FREDERICK CHILUBA, President of Zambia, said the conference should address the man-made inequalities prevalent in the global economic system that had consigned millions of people to abject poverty while a lucky few enjoyed unparallelled affluence. Neither God nor nature ordained that order -- it was created by man through a deliberate process of commission and omission. Despite the commitment made in Copenhagen in 1995, poverty continued to afflict the majority of people in developing countries, with unemployment or under-employment characterizing their economic endeavours.
Terms of trade were declining for most developing countries and financial resources were being reduced, especially in Africa. That situation had been devastating for Zambia, whose ability to handle its external debt continued to decline. That limited the capacity for it to deliver on social development. Poverty in Africa and many third world countries was not an accident. It was the result of a long campaign of emasculation that characterized its economic and political interaction. It was a relationship devoid of compassion and empathy. Zambia appreciated the official development assistance (ODA) given by cooperating partners, but it was the nature of the aid that needed to be reviewed.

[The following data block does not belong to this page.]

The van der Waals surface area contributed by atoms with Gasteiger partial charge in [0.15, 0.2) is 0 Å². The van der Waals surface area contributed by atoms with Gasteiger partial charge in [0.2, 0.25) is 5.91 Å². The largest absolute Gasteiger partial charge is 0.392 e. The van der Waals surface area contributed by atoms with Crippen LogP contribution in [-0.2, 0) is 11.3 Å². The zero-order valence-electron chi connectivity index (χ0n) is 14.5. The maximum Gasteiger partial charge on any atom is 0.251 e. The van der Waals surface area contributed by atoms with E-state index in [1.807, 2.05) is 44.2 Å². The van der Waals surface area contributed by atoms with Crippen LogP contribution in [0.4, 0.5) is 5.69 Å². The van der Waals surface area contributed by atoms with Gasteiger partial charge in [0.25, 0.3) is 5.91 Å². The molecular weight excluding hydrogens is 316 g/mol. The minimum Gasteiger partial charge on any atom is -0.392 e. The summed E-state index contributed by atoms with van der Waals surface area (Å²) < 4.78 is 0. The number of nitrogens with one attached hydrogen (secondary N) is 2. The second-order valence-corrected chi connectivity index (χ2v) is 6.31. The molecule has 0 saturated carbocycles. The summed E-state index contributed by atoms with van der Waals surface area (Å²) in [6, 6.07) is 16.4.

ASTRID FISCHEL VOLIO, First Vice-President of Costa Rica, recalled that when the current President of the country took office in May 1998, he had demonstrated his desire to promote a government of human rights and that prospective had allowed the definition of a policy of fundamental social objectives. Since the Copenhagen Summit, Costa Rica's economic development had taken a satisfactory path. The country's employment policy had been influenced by the high rise of immigration from the neighbouring countries, mainly from Nicaragua. Because of the immigration and the influx of victims of natural disasters in the region, the number of foreign workers had increased. Among the total population, 13 per cent were migrants from the Latin American countries.